As always, to read previous chapters, please click here.
And to read the first three sections of Chapter 29, please see posts #29a to #29c.
Tuesday 12th November 1985: 14.30 – 15.30
‘So what do you think?’ Ernie asked, as they waited for Clarissa Rawlings to fetch her husband from whatever part of the vicarage she could find him in.
‘Disappointing,’ Meredith said.
‘True. Not as outstanding as she was in the church that morning.’
‘I meant the information, Ernie! Or lack of it.’
‘I knew that, Charlie.’
The vicar’s wife had told them straight away that she hadn’t seen anyone else at Harriet Foster’s on the evening of the murder. Apart from an urge to think carefully, Meredith hadn’t seen any point in pressing the woman. (Ernie had made an extremely vulgar comment when Meredith had mentioned this, in those exact words, after she’d left the room; Meredith tried giving him one of his stares, but with no effect as usual.)
‘So,’ Ernie continued, ‘young Chowdhary’s still mixing herself up in the case.’
‘It would appear so.’
‘Clever, the way Mrs Vicar helped them try to cover the fact they’d all been sitting round talkin’ about it.’
‘It was. I didn’t know whether I should arrest her or give her a round of applause.’
‘Oh, the former, definitely. She’d look good in handcuffs.’
‘Ernie! Will you keep your mind above the gutter!’
‘The gutter’s where the villains are, Charlie. Didn’t they teach you that at posh police college?’
‘I’ll ignore that, Sergeant, luckily for you!’
Ernie gave a wide, very annoying smile. ‘Anyway,’ he said, ‘what’re you going to do about young Chowdhary. Goin’ to clip her wings at all?’
Meredith wrinkled his nose in thought, then shook his head. ‘You know what, Ernie? I don’t think I am.’
Ernie nodded with satisfaction. ‘Good call.’ The smile expanded into what was undoubtedly a smirk. ‘Told you — she’ll be occupyin’ your chair next time you go in that office of yours, you’ll see.’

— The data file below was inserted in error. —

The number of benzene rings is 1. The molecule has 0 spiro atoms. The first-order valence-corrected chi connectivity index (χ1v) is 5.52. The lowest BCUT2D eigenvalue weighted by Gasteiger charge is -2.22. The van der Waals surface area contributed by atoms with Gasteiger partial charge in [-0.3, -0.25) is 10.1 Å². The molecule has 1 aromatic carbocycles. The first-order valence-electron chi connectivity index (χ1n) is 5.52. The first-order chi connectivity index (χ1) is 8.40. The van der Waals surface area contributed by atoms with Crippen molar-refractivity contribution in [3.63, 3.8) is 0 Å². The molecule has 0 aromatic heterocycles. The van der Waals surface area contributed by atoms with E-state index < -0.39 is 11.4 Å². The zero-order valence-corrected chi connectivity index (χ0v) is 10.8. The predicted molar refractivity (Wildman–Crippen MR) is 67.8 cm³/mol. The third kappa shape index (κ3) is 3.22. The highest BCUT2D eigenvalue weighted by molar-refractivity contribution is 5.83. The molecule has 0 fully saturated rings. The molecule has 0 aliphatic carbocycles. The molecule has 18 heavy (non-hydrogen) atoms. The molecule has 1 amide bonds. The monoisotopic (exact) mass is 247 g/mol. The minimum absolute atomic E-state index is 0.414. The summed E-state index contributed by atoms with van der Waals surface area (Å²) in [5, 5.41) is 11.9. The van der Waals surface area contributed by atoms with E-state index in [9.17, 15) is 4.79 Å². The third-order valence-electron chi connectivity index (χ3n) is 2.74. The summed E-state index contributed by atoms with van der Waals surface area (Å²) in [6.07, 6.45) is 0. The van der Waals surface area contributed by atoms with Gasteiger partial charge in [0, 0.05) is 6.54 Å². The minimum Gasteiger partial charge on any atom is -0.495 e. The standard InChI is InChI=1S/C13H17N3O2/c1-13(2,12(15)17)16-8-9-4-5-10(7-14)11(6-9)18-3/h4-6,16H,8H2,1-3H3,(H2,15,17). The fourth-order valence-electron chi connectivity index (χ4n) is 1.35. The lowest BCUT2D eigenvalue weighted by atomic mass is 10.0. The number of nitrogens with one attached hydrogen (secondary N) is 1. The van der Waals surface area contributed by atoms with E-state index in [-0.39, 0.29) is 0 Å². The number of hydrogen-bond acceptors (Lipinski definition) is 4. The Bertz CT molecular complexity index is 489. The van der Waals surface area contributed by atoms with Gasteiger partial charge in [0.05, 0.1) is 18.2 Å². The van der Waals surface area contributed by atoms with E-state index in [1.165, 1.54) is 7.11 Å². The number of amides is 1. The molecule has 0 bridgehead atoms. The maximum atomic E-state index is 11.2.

Meredith grunted. ‘It wouldn’t surprise me at all, Ernie. And you know what? She’ll probably deserve it.’
‘She will — definitely. Anyway, might I ask what you want the vicar for? If his wife didn’t see the murderer, he won’t have. He was a few places behind her in the list of people who went in.’
‘Oh, just thought that while we were here I’d indulge in a bit of a theological discussion with him,’ Meredith said, adopting what he was sure was an air of mystery. ‘You never know when these things are going to come in useful.’
To his satisfaction, Ernie’s eyebrows shot up again. ‘Whoa!’ he said. ‘Don’t tell me you’re thinkin’ of becomin’ one of these Jehovah’s Whatnots, or somethin’!’
Meredith laughed. ‘I think they’re a different branch, Ernie. And no, I’m not. But think back to that scene of crime report. It’d be interesting to get his take on it.’
Ernie began to splutter, sounding not unlike the dying engine he’d been on the doorstep earlier. ‘What — the murdered woman comin’ to life and murderin’ the woman who murdered her! That bollocks!’
‘So you’re admitting to the possibility that Foster did murder the Cartwright woman as Makumbo said?’
‘As to that, I refer you to my previous sentence. And even if she did, all this supernatural mumbo-elephant is just that. Surely you can’t seriously be wantin’ to look into that side of it?’
Meredith sighed. ‘Well, we’ve got nothing else to go on, let’s face it. We’re hitting brick walls whichever way we turn. And there was that DNA stuff all over Foster’s carpet; you said yourself it looked like zombie drippings, or whatever.’
‘Well, yeah — but come on…’
‘It can’t hurt to at least talk it over with an expert, Ernie. Indulge me.’
Ernie snorted. ‘You know the definition of an expert, don’t you, Charlie?’
‘No. Do enlighten me.’
‘An “ex” is a has-been, and a “spurt” is drip under pressure. Never heard that one before?’
‘I haven’t, Ernie. But I’ll bear it in mind while we’re having our conversation. Anyway, shut up now. I can hear footsteps coming along the passage outside, and if my ears don’t deceive me, the twinkle of feminine feet is accompanied by a duller plod.’
‘Yep — that’s the best way to describe him,’ Ernie muttered.